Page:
Men’s varsity four boat finishes fifth at New England Rowing Championships
The University of Maine Crew Club men’s varsity four boat placed fifth in the Grand Final at the New England Rowing Championships (NERC) on May 4 on Lake Quinsigamond in Worcester, Massachusetts.
The boat of Garrett Robinson, Ben Duddy, Kile Gianetti, Alec Latham and coxswain Marissa Hughes completed the 2,000-meter course in 7:21.420.
Bowdoin College won the race (6:57.598), followed by University Massachusetts Lowell (7:08.853) and Wentworth Institute of Technology (7:10.503). The University of Vermont (7:20.230) nipped the Black Bears (7:21.420), who had an impressive final sprint to edge Amherst College (7:21.480).
Earlier in the day, UMaine bested Johnson & Wales University, Endicott College and Massachusetts Maritime Academy to advance to the Grand Final.
Robinson ’19, a mechanical engineering major from Eliot, Maine, was in the stroke (first) seat; Duddy ’19, a civil engineering major from Cape Elizabeth, Maine, was in the No. 3 seat; Gianetti ’19, a biology major from North Andover, Massachusetts, was in the No. 2 seat; and Latham ’21, a marine sciences major from Sanbornton, New Hampshire, was in the bow seat. Hughes ’22, a political science major from Deep River, Connecticut, was the coxswain.
Dale Russell, Campus Recreation’s assistant director of sport clubs and youth programs, is the club’s adviser.
This year and last, the student-run and student-coached UMaine Crew Club won Campus Recreation’s Sports Club of the Year. And this year, Robinson, the crew club’s president, won Sports Club Officer of the Year.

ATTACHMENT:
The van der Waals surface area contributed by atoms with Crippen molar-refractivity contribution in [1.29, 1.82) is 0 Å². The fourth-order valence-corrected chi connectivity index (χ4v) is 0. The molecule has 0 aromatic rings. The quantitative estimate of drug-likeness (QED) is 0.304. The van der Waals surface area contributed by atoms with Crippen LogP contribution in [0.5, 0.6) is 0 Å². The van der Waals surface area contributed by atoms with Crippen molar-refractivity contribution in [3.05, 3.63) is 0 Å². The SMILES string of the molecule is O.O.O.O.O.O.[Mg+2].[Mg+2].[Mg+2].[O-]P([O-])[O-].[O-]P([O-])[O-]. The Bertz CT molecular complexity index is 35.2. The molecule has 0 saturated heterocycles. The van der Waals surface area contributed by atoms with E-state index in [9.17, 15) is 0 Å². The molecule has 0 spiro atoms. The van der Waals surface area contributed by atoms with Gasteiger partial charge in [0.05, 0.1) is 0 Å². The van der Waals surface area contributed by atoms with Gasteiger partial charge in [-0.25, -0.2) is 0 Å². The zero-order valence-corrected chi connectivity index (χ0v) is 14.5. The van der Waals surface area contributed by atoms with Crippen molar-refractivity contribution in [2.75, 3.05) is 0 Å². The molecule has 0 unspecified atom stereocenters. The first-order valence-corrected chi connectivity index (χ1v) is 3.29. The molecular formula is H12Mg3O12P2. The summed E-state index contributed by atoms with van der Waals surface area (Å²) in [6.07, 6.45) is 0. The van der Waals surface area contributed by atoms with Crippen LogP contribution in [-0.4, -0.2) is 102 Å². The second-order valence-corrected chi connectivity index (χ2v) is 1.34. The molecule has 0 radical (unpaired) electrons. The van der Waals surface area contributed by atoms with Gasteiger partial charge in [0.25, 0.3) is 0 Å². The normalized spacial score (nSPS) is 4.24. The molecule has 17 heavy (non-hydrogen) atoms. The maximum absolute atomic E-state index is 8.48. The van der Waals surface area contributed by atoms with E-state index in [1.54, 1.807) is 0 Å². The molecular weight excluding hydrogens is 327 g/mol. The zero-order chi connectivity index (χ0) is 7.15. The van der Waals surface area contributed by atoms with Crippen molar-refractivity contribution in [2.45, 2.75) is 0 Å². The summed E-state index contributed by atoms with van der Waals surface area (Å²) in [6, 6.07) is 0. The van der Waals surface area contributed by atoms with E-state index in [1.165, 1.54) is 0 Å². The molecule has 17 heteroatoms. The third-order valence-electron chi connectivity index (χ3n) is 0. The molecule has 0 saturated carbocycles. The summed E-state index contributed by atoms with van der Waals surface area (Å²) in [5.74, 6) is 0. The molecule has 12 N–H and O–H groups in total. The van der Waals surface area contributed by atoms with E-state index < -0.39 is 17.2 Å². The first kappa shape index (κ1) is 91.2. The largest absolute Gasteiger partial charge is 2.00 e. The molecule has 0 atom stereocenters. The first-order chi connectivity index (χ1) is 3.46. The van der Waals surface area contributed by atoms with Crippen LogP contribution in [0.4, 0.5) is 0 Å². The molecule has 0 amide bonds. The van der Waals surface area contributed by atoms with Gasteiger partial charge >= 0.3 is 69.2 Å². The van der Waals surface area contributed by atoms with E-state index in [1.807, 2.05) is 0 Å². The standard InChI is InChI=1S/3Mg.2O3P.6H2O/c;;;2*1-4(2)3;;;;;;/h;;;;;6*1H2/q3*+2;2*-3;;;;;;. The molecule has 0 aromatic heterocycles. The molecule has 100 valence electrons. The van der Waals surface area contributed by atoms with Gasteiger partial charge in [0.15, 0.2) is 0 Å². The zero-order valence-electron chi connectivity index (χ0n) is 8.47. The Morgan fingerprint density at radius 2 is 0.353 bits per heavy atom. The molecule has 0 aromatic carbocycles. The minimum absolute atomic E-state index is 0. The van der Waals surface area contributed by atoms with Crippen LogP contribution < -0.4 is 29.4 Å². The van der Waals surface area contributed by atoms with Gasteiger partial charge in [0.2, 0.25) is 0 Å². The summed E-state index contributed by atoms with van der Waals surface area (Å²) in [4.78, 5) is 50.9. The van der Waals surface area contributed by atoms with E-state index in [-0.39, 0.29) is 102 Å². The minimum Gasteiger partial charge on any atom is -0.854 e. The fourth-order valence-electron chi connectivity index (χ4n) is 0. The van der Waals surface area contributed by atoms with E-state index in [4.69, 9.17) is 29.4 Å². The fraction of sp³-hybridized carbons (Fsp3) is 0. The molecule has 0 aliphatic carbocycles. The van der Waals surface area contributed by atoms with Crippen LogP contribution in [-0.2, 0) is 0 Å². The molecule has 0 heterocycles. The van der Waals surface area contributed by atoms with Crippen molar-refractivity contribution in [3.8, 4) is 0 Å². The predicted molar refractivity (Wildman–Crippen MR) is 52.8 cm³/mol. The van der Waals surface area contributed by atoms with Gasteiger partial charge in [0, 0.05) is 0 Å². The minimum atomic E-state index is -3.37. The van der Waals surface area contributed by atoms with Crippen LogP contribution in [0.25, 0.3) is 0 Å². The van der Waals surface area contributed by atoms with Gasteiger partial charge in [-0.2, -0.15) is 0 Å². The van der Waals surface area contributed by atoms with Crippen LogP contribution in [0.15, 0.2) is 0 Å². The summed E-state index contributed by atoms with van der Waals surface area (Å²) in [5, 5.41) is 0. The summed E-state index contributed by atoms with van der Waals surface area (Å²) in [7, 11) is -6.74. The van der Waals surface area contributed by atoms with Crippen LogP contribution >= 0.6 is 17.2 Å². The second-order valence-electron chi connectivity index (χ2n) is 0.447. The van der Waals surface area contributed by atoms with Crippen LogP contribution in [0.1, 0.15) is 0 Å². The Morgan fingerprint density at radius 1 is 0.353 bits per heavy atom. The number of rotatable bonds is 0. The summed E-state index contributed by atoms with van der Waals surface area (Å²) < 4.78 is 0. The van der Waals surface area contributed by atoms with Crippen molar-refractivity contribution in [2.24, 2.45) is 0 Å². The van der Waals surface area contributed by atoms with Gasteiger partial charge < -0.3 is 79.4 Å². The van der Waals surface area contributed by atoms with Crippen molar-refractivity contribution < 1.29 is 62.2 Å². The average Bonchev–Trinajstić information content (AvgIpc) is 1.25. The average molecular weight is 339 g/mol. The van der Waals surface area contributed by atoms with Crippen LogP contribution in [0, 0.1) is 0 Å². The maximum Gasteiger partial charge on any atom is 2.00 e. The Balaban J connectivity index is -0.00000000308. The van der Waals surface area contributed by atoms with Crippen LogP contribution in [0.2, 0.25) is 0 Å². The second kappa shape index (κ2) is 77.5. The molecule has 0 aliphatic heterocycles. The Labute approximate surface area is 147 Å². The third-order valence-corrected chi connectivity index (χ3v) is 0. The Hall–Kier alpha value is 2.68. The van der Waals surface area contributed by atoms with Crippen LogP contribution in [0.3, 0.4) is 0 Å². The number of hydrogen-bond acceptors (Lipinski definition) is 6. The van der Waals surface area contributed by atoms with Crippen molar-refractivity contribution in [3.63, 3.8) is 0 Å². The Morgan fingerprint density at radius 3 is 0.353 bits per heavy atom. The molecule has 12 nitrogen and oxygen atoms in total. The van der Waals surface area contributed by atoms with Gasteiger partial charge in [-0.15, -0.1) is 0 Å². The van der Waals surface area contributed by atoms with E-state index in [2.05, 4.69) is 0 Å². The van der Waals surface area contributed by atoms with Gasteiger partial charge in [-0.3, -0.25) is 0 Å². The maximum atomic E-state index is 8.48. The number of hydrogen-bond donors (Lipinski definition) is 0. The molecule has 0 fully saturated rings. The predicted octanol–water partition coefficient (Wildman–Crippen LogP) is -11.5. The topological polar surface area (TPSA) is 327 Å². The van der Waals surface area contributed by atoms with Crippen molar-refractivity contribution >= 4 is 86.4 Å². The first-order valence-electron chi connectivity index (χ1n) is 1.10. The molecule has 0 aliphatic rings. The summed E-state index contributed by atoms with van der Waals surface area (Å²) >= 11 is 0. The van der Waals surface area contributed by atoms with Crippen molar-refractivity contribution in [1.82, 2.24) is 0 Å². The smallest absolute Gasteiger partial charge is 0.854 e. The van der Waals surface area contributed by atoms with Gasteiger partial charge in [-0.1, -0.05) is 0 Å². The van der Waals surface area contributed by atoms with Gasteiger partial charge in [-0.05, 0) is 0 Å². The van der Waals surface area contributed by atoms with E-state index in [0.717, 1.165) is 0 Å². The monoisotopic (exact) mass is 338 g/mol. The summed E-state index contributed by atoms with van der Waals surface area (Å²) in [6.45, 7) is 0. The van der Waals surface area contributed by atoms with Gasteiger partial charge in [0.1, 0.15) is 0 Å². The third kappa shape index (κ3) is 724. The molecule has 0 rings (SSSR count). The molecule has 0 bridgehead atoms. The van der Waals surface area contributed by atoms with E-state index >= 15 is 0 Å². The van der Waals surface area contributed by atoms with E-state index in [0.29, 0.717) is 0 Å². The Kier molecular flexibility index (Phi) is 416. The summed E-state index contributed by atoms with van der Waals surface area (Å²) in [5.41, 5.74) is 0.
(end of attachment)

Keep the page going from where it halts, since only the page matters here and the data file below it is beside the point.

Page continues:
Robinson fell in love with the sport at UVM before transferring to UMaine. He says being club president the last three years has been an honor.
“Being a part of building this program has been the greatest accomplishment of my life,” he says. “I am so proud of what the team has accomplished together.”
Rowing challenges people to be their very best and everyone in the boat succeeds or fails together, says Robinson.
“We wake up early, get blisters on our hands, push our bodies to their breaking point, and then do it all again the next day. You do it for yourself but also for your team,” he says. “There is no ball hog or MVP, it takes everyone doing their job in perfect time in order for the team to be successful.”
Duddy says rowing, which he was introduced to by his brother, builds grit, determination and camaraderie. Rowing a 2,000-meter race (1.25 miles) is equal to playing back-to-back basketball games, according to U.S. Rowing.
“I’ve been rowing for the past seven years, starting during my sophomore year of high school,” says Duddy. “Once I tried it I fell in love with it.”
Duddy says he’s also enjoyed opportunities to get on the water in beautiful places and meet Black Bear alums and parents of UMaine students at regattas.
The men’s varsity four was the lone boat representing UMaine at NERC. But the team has three other student-coached boats that compete. The club, which touts nearly 20 members, has a second men’s varsity four, a women’s varsity four, and a women’s novice four.
Rowers have seven boats — six four-person shells and one two-person shell — in which to compete and practice.
To prep for the eight or so regattas per year, rowers practice on the Stillwater River and work out on indoor rowing machines (ergs). In early spring, when New England’s northernmost collegiate club rowers train on the river, they sometimes encounter ice chunks and large drifting logs.
Alexandra Kaiser is the club president for 2019–20 and all undergraduate and graduate students interested in participating next fall are invited to email email@example.com. All experience levels are welcome.